My friend John Schappi’s blog post today about death and dying prompted me to go back and write down a post I thought through but couldn’t get out during my recent period of writer’s block. My brain worked overtime on this subject a few weeks ago when my mother thought she had had a stroke. I wanted to write it down and make it public because of her admonishment to me at the time – “no tubes; just remember that.”
“No tubes” is just the short expression of what I know she requires of me: I must be prepared to follow the dictates of her health care directive. That means no resuscitation, no tube feeding, no mechanical breathing, no CPR. It’s all written in a document she signed in 2010 naming my sister Paula as her health care surrogate and me as the alternate.
I’m glad to report that Mom didn’t have a stroke. Still, I need to make sure it’s understood – just in case anyone else in our family, or any of her friends, have questions about it: I will do as she wants, and I’m sure Paula will, too.
Don’t get me wrong – I’d like to see her live a while longer, at least as long as she can carry on a normal, functional life. She still has a very active social life, and her friends take good care of her. She still wins or places high in duplicate bridge games with top players. She reads even more than I do, and she crochets. She lives alone, drives as little as possible, and drives us all crazy with her dependence on electronic devices she doesn’t really understand. Pretty good for a 93-year-old, if you ask me ...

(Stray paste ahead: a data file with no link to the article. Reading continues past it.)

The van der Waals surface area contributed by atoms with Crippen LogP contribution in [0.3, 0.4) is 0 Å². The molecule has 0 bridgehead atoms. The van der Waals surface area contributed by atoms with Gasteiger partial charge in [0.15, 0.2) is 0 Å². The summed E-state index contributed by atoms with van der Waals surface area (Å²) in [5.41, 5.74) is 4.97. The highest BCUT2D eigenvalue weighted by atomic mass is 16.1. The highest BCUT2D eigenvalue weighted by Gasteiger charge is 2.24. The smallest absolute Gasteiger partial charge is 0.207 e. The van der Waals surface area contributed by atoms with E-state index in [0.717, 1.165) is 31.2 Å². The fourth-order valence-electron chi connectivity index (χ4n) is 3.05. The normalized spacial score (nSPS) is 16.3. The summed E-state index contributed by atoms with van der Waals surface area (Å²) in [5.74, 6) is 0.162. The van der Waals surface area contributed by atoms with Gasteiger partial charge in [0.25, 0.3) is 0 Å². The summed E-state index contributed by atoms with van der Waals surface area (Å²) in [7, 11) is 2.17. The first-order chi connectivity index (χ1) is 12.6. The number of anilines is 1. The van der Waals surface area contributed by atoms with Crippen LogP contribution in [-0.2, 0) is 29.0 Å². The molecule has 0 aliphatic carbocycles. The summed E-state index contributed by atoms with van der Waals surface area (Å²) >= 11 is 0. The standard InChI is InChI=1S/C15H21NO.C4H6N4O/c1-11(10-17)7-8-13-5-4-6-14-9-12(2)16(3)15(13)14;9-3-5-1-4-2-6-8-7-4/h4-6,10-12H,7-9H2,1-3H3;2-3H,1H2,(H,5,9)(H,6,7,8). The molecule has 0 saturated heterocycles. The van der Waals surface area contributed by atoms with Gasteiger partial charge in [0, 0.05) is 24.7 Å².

But if it’s up to me there will be no extraordinary measures to prolong her life if she gets into trouble. She doesn’t want a jolt to restart her heart, or a pump to breathe for her, or to eat through a tube. When the time comes she’s ready to join the 100% of people who eventually die.
When the time comes, I hope I can be as matter-of-fact about it as I am now. Even if I become emotional, though, she’ll get what she needs from me. She’s lived a long time, and been good to lots of people along the way, so I figure she’s earned it.